Don Strock, who was knocked silly last Sunday, has been cleared for combat duty by a neurologist and will start at quarterback for the Miami Dolphins Thursday night in their showdown with the New England Patriots for first place in the AFC East.
This is pro football's most neurotic division, the one nobody seems to want to win. The game will be televised in Washington (WJLA-TV-7, 8:30 p.m.).
Strock, elevated from understudy to top billing ahead of fading star Bob Griese a week ago, was dazed by Baltimore Colt defensive end Fred Cook in the second quarter Sunday. He remained woozy on the sidelines as Griese, demoted from No. 1 quarterback for the first time in a dozen years, came in to lead the Dolphins to a 28-24 victory.
But after a precautionary examination on Monday, Strock was given permission to play Thursday. He had a lingering stiff neck as he led the Dolphins through a light final practice today at Biscayne College, but said he would be ready for the game that could redeem what seemed less than a week ago to be a lost year for the Dolphins.
That was before the Patriots lost in overtime 16-13, to old nemesis Buffalo, the third time in five weeks that they have let a one-game lead disappear.
For both teams, tied for the fifth time this year atop their division with 8-5 records, this game at the Orange Bowl looms as a one-night season. The winner likely will go to the playoffs as the division champion and the loser home for the winter to contemplate an exasperating sequence of injuries and squandered opportunities.
The Patriots and Dolphins, teams of impressive talent that have been beset by troubling injuries and the puzzling, inexplicable lack of consistency that makes coaches kick their clipboard and talk to their movie projector, have had chances to take command of their division. But every time first place has fallen into their laps, they couldn't seem to get rid of it fast enough.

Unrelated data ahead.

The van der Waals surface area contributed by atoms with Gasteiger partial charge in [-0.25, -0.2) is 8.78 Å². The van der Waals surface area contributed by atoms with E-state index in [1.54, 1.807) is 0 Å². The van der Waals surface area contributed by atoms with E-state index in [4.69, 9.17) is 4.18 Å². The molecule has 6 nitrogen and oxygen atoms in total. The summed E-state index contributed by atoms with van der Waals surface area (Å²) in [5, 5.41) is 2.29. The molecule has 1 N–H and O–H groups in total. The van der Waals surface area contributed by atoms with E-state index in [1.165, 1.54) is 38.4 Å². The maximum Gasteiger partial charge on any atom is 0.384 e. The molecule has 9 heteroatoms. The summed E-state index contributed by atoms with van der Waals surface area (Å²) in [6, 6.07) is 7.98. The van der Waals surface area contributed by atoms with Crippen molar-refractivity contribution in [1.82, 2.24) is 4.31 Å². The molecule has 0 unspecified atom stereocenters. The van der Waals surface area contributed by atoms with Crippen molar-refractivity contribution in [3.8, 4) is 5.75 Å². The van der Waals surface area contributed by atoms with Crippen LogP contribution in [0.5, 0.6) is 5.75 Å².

Unlike Don Shula-coached teams of the past, Miami has played its worst football in its biggest games this year. This is not encouraging for the sellout crowd of 75,000 expected Thursday, but the fact that New England has not won a game in the Orange Bowl since 1966, nor scored a touchdown there since 1975 gives the Dolphin fans renewed hope.
"We've had a miserable season, but justice is about to prevail," predicted veteran Bob Kuechenberg. "New England has let us back in the ball game one time too many. We won't lose again."
"We haven't been able to win any showdowns this year and we're due," said Shula, long a master of imparting his own big-game intensity to his team. s"It's ironic that we're in the position we're in with all the disappointment we had. Now it all boils down to Thursday night . . . We have to rise to the occasion."
Continuing his season-long search for a spark to ignite the offense, Shula has turned again to OUR MAN STROCK -- as this drama surely would be called if it were a TV series instead of a a football game.
The Miami offense sputtered and stumbled under Griese, 34, the bespectacled 13-year veteran from Pardue who leads all active NFL quarterbacks in victories as a starter (99) and touchdown passes (183).
A classy, courageous, intelligent quarterback, Griese had epitomized Dolphin success for 12 years. It was a traumatic decision to bench him while healthy, but with his accuracy declining. Shula made the move last week.
Strock, who turned 29 this week, is a 6-foot-5, 200-pound six-year man out of Virginia Tech. He has been billed "the bullpen ace of the NFL" for his more-than capable work as a relief man for the injured Griese in recent seasons, especially last year when he got the Dolphins off to a 5-2 start before their No. 1 flipper came back from a knee injury and took them to the playoffs.
Strock completed three of six passes for 50 yards and a touchdown to speedy Duriel Harris in Baltimore before Cook separated him temporarily from his senses.
He suffered momentary amnesia, and was punchy the rest of the game -- "in the ozone" as he put it. Griese came in and completed nine of 17 passes for 128 yards and two touchdowns in engineering the victory.
"Even when I was a pitcher in Little League and Pony League, I was always a starter, but maybe now I should be a relief pitcher," said Griese. "When Shula told me I wasn't going to start, I told him I would do anything I could to help and I'd be ready. When Don went down, I was. I was just happy to be able to contribute."